EPA hastens end-of-administration NEPA overhaul

By Kelsey Brugger | 12/04/2020 01:14 PM EST

The White House's regulatory review shop will now review the National Environmental Policy Act rules.

The White House's regulatory review shop will now review the National Environmental Policy Act rules. Francis Chung/E&E News

EPA sent its National Environmental Policy Act rules to the White House regulatory review shop — the latest indication the Trump administration is trying to shore up regulatory changes before leaving office.

Overhauling the NEPA rules has been a centerpiece of the Trump administration’s quest for energy dominance. Earlier this year, the Council on Environmental Quality finalized its NEPA rewrite and directed agencies by fall 2021 to align their environmental review practices with them.

In recent days, the Energy and Agriculture departments issued proposals that scale back their specific NEPA procedures (Energywire, Dec. 4).


Under NEPA, massive infrastructure projects like bridges and pipelines are subject to rigorous environmental review and public input. The Trump changes sped up the reviews and, critics alleged, sidelined Black and brown communities and low-income regions where polluting facilities are often sited.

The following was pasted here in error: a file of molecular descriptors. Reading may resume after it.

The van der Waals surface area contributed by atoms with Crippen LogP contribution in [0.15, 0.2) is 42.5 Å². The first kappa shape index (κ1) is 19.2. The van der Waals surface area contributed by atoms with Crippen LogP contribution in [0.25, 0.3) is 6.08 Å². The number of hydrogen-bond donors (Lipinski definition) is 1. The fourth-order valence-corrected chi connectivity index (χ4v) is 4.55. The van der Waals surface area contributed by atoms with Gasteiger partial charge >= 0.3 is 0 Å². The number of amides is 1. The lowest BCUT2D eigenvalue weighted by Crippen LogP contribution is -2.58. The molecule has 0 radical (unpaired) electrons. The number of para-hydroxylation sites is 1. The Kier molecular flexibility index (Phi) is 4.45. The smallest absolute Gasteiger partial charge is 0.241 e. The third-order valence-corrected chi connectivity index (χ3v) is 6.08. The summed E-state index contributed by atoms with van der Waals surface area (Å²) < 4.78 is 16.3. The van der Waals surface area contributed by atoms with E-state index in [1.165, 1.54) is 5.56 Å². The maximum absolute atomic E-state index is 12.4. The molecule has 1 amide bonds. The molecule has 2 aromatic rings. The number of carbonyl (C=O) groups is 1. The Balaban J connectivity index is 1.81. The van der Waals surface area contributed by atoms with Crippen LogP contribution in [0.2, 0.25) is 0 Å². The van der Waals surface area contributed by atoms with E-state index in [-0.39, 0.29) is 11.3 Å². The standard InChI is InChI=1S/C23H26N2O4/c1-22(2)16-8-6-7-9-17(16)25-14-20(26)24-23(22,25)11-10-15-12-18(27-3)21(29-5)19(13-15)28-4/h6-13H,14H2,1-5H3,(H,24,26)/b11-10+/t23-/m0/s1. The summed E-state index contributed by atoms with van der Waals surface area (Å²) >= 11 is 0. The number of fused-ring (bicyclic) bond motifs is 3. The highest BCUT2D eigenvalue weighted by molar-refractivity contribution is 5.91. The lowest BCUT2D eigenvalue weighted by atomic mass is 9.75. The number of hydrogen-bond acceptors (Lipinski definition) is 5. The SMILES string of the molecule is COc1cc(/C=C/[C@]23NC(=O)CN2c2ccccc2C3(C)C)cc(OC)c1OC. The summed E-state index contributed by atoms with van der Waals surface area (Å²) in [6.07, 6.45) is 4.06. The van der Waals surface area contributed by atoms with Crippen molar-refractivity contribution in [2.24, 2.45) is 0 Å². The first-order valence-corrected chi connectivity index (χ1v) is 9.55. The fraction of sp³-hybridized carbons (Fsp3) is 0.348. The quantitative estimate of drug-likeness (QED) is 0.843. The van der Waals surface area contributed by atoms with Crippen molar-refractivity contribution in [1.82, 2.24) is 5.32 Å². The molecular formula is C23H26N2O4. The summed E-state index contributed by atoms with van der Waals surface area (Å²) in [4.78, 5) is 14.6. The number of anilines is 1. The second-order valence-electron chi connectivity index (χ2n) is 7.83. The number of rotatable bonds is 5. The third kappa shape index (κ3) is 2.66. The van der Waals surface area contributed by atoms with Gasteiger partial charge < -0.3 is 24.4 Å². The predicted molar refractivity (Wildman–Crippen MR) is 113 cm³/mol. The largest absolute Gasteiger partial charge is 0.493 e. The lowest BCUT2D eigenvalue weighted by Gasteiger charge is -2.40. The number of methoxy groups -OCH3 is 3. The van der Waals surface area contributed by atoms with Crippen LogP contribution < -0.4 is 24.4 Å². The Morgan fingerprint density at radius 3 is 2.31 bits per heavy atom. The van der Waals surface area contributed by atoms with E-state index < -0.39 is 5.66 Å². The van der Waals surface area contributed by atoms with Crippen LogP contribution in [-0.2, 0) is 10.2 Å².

The EPA procedures specifically affect wastewater treatment construction grants, pollution discharge permits, and certain research and development, according to the proposal.

This week’s action reveals that the Trump EPA is moving ahead faster than planned. According to the White House regulatory database, the EPA procedures were not expected to be issued until October 2021. By moving ahead with the EPA procedures now, the Trump team is potentially making it more cumbersome for the Biden administration to undo them.

In a statement, an EPA spokesperson noted the timeline outlined in the Unified Agenda is just an estimate and confirmed that the agency has submitted "its proposed conforming procedural updates consistent with the CEQ rule."

Already, the NEPA rules are being challenged by environmental groups and Democratic lawmakers in court.

Greens expect President-elect Joe Biden, who was critical of the CEQ rules when they were released in July, to repeal and replace them. His climate plan does not specifically mention NEPA, but it does stress environmental justice.